By Dr Jayanti Naik | Translated by Augusto
After the taxi crossed the Polem check post and entered Goa, it began to gather speed on the highway leading towards Margao. Gazing at the landscape outside through the windows of the taxi, Shivanandbab felt a lump rise in his throat and his eyes began to moisten.
How long has it been since I last saw this scenery? When was the last time my feet touched this soil? When was it last that I’d enjoyed sitting under the shade of such trees?
His eyes greedily lapped up the scene outside: both sides of the road were lined with lush green trees; the fields looked like a green carpet that stretched out into the distance; the red earth contrasted with the blue of the sky and the black of the clouds; and the hill looked like a hermit doing penance…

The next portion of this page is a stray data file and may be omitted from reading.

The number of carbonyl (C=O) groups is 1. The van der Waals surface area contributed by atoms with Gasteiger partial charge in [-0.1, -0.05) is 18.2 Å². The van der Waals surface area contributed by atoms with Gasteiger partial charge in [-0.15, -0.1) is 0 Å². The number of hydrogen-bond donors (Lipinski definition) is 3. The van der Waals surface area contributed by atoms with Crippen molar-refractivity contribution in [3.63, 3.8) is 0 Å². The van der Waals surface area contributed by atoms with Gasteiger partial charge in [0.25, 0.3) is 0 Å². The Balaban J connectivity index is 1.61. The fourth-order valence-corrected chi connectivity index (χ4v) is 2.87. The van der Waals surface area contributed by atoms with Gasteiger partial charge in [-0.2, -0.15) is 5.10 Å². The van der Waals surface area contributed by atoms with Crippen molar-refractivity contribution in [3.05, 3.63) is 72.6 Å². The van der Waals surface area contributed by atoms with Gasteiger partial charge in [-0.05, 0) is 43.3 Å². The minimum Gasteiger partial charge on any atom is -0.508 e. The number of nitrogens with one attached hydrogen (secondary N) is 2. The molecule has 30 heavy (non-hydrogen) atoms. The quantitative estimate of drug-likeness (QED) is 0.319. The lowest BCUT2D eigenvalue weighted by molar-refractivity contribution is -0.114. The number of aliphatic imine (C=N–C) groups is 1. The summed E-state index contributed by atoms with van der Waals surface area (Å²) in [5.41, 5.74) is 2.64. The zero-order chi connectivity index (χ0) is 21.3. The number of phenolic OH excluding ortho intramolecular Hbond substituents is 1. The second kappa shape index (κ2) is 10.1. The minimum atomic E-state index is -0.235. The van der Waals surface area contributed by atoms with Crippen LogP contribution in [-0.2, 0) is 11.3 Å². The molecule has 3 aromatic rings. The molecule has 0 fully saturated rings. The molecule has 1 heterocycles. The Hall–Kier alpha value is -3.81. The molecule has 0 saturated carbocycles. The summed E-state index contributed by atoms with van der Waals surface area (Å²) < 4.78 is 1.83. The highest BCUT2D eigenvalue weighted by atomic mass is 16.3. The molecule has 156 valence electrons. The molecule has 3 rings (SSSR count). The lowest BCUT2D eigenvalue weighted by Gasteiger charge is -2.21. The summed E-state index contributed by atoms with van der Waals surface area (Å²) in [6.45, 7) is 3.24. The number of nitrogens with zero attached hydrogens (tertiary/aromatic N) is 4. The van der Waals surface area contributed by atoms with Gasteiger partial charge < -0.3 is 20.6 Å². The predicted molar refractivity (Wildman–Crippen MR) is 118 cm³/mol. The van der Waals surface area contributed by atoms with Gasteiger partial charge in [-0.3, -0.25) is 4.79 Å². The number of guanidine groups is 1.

He began to make a note of every little detail his eyes observed and filed them in his heart: the passers-by, the cattle, every little vibrant detail - his eyes, were like hands that caressed and felt every detail he saw...
How beautiful is this land! As beautiful as a woman heavy with child! Such a land was not to be found anywhere else in the world…Shivanand’s frame of mind was that of a lover’s – a besotted lover for whom his beloved is the most beautiful woman in the world. From the window of his taxi everything that Shivanand saw appeared lovely and beautiful to him.